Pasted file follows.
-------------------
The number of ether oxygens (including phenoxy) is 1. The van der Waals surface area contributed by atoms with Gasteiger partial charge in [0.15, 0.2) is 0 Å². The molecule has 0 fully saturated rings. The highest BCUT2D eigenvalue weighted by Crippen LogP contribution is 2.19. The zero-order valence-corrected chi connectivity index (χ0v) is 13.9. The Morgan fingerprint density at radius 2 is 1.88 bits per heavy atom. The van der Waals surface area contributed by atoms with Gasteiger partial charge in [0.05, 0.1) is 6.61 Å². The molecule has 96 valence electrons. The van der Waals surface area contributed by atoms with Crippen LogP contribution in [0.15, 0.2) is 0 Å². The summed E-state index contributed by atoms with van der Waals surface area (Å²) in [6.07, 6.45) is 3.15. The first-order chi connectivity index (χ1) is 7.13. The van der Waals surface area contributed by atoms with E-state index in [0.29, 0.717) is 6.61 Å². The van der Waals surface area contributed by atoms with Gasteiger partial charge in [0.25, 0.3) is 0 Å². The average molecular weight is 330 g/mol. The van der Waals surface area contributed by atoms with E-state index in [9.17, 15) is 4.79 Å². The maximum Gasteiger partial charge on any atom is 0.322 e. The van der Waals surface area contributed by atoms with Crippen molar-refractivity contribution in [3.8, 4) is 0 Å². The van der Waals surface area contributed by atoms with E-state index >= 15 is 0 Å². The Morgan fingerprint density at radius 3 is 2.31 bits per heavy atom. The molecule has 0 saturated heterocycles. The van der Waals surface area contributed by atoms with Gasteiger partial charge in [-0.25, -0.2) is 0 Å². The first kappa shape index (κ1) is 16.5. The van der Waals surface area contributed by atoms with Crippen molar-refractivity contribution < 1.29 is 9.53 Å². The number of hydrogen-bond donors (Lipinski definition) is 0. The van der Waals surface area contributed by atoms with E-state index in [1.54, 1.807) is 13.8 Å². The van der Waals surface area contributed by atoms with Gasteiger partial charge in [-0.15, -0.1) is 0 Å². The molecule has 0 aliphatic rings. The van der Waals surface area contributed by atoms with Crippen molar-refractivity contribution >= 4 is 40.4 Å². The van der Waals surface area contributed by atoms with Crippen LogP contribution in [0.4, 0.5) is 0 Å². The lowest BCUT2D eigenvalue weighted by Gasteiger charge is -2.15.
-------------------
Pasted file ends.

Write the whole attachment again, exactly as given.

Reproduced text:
The number of ether oxygens (including phenoxy) is 1. The van der Waals surface area contributed by atoms with Gasteiger partial charge in [0.15, 0.2) is 0 Å². The molecule has 0 fully saturated rings. The highest BCUT2D eigenvalue weighted by Crippen LogP contribution is 2.19. The zero-order valence-corrected chi connectivity index (χ0v) is 13.9. The Morgan fingerprint density at radius 2 is 1.88 bits per heavy atom. The van der Waals surface area contributed by atoms with Gasteiger partial charge in [0.05, 0.1) is 6.61 Å². The molecule has 96 valence electrons. The van der Waals surface area contributed by atoms with Crippen LogP contribution in [0.15, 0.2) is 0 Å². The summed E-state index contributed by atoms with van der Waals surface area (Å²) in [6.07, 6.45) is 3.15. The first-order chi connectivity index (χ1) is 7.13. The van der Waals surface area contributed by atoms with E-state index in [0.29, 0.717) is 6.61 Å². The van der Waals surface area contributed by atoms with Gasteiger partial charge in [0.25, 0.3) is 0 Å². The average molecular weight is 330 g/mol. The van der Waals surface area contributed by atoms with E-state index in [9.17, 15) is 4.79 Å². The maximum Gasteiger partial charge on any atom is 0.322 e. The van der Waals surface area contributed by atoms with Crippen molar-refractivity contribution in [3.8, 4) is 0 Å². The van der Waals surface area contributed by atoms with E-state index >= 15 is 0 Å². The Morgan fingerprint density at radius 3 is 2.31 bits per heavy atom. The molecule has 0 saturated heterocycles. The van der Waals surface area contributed by atoms with Gasteiger partial charge in [-0.25, -0.2) is 0 Å². The first kappa shape index (κ1) is 16.5. The van der Waals surface area contributed by atoms with Crippen molar-refractivity contribution < 1.29 is 9.53 Å². The number of hydrogen-bond donors (Lipinski definition) is 0. The van der Waals surface area contributed by atoms with E-state index in [1.54, 1.807) is 13.8 Å². The van der Waals surface area contributed by atoms with Gasteiger partial charge in [-0.15, -0.1) is 0 Å². The molecule has 0 aliphatic rings. The van der Waals surface area contributed by atoms with Crippen molar-refractivity contribution >= 4 is 40.4 Å². The van der Waals surface area contributed by atoms with Crippen LogP contribution in [0.4, 0.5) is 0 Å². The lowest BCUT2D eigenvalue weighted by Gasteiger charge is -2.15.